By Diane White McNaughton
“Daddy, we have to walk slow, so we don’t miss anything.”
These words of wisdom from a jubilant four-year-old in a puffy coat and sneakers about sums it up when strolling over 8,000 square feet of hardwood floors and jam-packed shelves in Hummelstown’s Toys on the Square.
Permitted to buy one toy from tens of thousands of options, the boy’s excitement at the possibilities, and the magic of shopping local, were as clear as the twinkling lights in the storefront window.
The window also showcased a giant stuffed giraffe, straddled by Arthur the Aardvark, a tall pink stuffed flamingo, and a vintage train display with an authentic village, like the light-up platforms of yesteryear. Books, Barbies, dolls, dress-up clothes, activity and craft sets, puppets, Playmobil sets, Lego’s, vintage toys from the ‘60s, and more—it’s all there for festive gifting. A pottery classroom is also tucked in the back.
The one-of-a-kind store is truly FAO Schwartz meets Mayberry RFD.
Nothing makes you feel like you are starring in a Hallmark Channel holiday special quite like a walk down the wind-swept, snow-covered streets of smalltown America in search of the perfect gift. Duck inside a quaint local shop with a chatty store owner, in so many walkable retail districts in Lititz, Hummelstown, Mechanicsburg, Camp Hill, and more. Our local Main Streets deliver a winter wonderland, offering up trendy fashion boutiques, toy stores, local artisans, gourmet pastries, and top-notch eateries.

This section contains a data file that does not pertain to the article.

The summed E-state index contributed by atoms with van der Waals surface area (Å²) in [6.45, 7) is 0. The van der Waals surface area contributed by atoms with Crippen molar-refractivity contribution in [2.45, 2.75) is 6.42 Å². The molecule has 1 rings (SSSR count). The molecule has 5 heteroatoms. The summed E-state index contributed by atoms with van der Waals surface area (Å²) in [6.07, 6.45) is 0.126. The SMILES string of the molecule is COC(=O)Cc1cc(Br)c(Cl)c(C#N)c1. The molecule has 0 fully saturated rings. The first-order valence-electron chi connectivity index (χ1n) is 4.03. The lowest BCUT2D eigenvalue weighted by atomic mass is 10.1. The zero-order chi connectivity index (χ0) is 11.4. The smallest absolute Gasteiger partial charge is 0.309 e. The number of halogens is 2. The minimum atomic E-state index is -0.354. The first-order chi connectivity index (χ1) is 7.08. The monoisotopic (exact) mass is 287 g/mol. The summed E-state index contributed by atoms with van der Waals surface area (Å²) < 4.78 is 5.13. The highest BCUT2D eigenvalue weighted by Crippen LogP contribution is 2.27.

Amazon may help us quick-click items on our loved ones’ wish list. Target and Costco may feature everything from appliances to zucchini bread under one roof. But during a time that has tried our souls, why not shop “home” for the holidays?
Shopping local is a triple victory. You can find unique gifts for your loved ones, support your local business owners/neighbors and their families during a very unmerry financial time, and ring up some free homegrown charm and nostalgia for yourself.
Margaret Miller, owner of Three Little Birds Boutique in Mechanicsburg, Hershey and State College, says, “More than ever, we are battling online shopping.” With the pandemic, many customers now have ample time to scroll through screen after screen of national retailers from home.
“You are going to spend money anyway,” she says. “Why not spend it where someone invests in you?”
“When you walk in our store, we are excited to see you,” Miller says. Even though they offer online buying options and free shipping, “Shopping local is like shopping with family, shopping with friends.”
She knows what kind of pants would be dressy but comfy enough for an active teacher or a first-time mom. She can help hapless husbands shop for their wives —she knows their size and style— and she has seen three generations of shoppers all come in to find something perfect.
This holiday season, business owners welcome you with incredible deals and open doors, if not open arms. From clothing, candles, coffees and candies to trinkets, toys, and technology, local stores have the magical gifts for the holidays: diamond rings, downy robes, TVs, weighted blankets, delicious edibles, and more for under the tree.
You can also find furniture, olive oil, original art, plants, fine literature, sports memorabilia, and the coveted product of the times: antibacterial wipes and hand sanitizer.